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A Parallel Museum

by Claudia Bottini

There is a significant body of art work which has been acquired by foundations and banking institutions, creating a “quasi-parallel museum” as defined by Vittorio Sgarbi in the catalogue and in the video that welcomes visitors at the entrance of the exhibition at the Palazzo Baldeschi in Corso Vannucci in Perugia, which was inaugurated on the 11th April and runs until the 15th of September.

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Treasures which have been preserved in ancient stately palaces partially used as museums and are now accessible to the general public. There are 100 selected works among the approximately 13 thousand available, including paintings and sculptures, ranging ‘from Giotto to Morandi’ within the bank collections, with the objective of compensating for a lack on the part of the State in bringing together public, municipal, provincial or regional authority collections. A fundamental heritage asset that, with its variety and temporal layers, may be considered as the historical and cultural face of different Italian regions.

The exhibition, which opens this year, celebrates the 25-year anniversary of the creation of banking foundations and is being promoted by the Fondazione Cassa di Risparmio di Perugia and organised by the Fondazione CariPerugia Arte with contributions from Unicredit. The exhibition is an incentive aimed at attracting visitors to the Umbria region following the earthquake in 1997and for this reason part of the income from the exhibition will be devoted to the restoration of historic-artistic heritage assets that were damaged at the time. Another reason to visit this “museum of museums”, which begins in the hall, is the precious tondo of St Francis of Assisi by Giotto, painted in c.1315, in the style of the frescoes of the Cappella degli Scrovegni.

It is a chronological history, leading us through seven centuries of art works through the Masters, some well-known, others less so, belonging to the main “schools”; among the many names exhibited are: Beato Angelico, Perugino, Pinturicchio, Matteo da Gualdo, Dosso Dossi, Ludovico Carracci, Giovanni Francesco Guerreri, Ferraù Fanzoni, Giovanni Lanfranco, Guercino, Guido Cagnacci, Pietro Novelli, Giovanni Domenico Cerrini, Mattia Preti, Luca Giordano. The Nineteenth century is represented by the works of Piccio, Giovanni Fattori, Giuseppe De Nittis, and Giuseppe Pelizza da Volpedo. There is a small but wonderful portrait of woman by Giovanni Boldini, sinuously wrapped in a dress made using quick brush strokes and soft colours.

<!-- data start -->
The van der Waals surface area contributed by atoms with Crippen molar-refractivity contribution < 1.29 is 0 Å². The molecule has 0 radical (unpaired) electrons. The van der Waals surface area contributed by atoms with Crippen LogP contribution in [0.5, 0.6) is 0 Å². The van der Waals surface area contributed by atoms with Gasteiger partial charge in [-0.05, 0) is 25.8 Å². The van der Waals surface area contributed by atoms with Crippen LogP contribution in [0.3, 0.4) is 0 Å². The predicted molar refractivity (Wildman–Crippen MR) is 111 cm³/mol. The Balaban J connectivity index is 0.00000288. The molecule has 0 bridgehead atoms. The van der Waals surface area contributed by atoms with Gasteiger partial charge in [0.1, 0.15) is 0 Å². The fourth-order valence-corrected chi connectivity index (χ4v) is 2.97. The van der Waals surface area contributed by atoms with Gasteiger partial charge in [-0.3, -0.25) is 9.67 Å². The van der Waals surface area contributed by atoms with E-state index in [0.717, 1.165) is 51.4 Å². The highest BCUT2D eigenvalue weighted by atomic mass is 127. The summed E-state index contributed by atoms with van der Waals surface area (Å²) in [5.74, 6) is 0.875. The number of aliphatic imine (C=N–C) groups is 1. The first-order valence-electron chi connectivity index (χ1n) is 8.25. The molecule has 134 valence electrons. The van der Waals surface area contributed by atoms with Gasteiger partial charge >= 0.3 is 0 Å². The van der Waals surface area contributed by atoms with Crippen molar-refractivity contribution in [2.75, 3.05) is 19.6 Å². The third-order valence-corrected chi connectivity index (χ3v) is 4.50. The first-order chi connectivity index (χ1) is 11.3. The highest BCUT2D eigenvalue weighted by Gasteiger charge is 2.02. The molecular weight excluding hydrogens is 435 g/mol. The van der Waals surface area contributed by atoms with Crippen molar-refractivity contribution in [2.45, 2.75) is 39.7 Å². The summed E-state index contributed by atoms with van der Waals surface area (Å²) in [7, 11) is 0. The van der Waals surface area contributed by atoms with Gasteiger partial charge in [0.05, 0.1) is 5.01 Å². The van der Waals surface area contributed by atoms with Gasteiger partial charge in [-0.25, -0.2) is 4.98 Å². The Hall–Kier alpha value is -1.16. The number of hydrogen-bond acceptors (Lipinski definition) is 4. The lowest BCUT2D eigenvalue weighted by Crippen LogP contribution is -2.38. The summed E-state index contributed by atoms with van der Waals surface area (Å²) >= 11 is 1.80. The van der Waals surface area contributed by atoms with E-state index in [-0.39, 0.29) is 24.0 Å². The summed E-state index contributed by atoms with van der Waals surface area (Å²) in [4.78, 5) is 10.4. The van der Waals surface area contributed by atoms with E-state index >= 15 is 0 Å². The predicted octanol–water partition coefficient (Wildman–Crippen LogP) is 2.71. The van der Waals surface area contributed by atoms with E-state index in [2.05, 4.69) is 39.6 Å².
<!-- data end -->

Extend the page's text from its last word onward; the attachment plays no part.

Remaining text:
Among the contemporary works, I was happy to rediscover one of the dissolved faces by Medardo Rosso, sitting next to the smooth marble of the Symbolist, Adolfo Wildt.  There are works by Vincenzo Gemito as well as a masterpiece of the Roman School by Scipione, The Octopus (The molluscs, Pierina has arrived in a big city).  What is also striking is the inevitable comparison between the shattered bottles and the quick brush strokes used in a large, dead nature landscape by Filippo de Pisis alongside the contemplative paintings by Giorgio Morandi.

The journey concludes with two splendid plasters by Quirino Ruggeri, and the monumental “Madre e figlio” (Mother and son) by Carlo Carrã in 1934, just one of the works that marks the “Return to Order” of this Master of Futurism, which we are happy has been placed near our Gerardo Dottori.

It is an exhibition that is worthwhile seeing (and not just for the beneficial intent and reduced ticket prices!) as, at times, numerous works of art are not allowed adequate space to shine; they are placed too close together or hidden in corners, while instead they deserve for their beauty to be illuminated and admired by all.

The exhibition catalogue (Italian/English), curated by Vittorio Sgarbi and Pietro Di Natale, is published by Fabrizio Fabbri Editore.

Opening hours are: from Tuesday to Friday from 15.00 to 19.30; Saturday and Sunday from 11.00 to 19.30. Closed on Mondays. Ticket prices: Full price: 6 Euros; Concessions:  4 Euros (groups of more than 10 people; over 65s; students over the age of 18). Entrance is free for students up to the age of 18. Visitors will find discounted parking rates at the Saba-Saba car parking facility on Piazza Partigiani at a discounted parking rate for the first two hours.

For more information please go to www.fondazionecariperugiaarte.it;

tel. 075. 5734760.

 

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Claudia Bottini

Curatrice e Storica dell'arte

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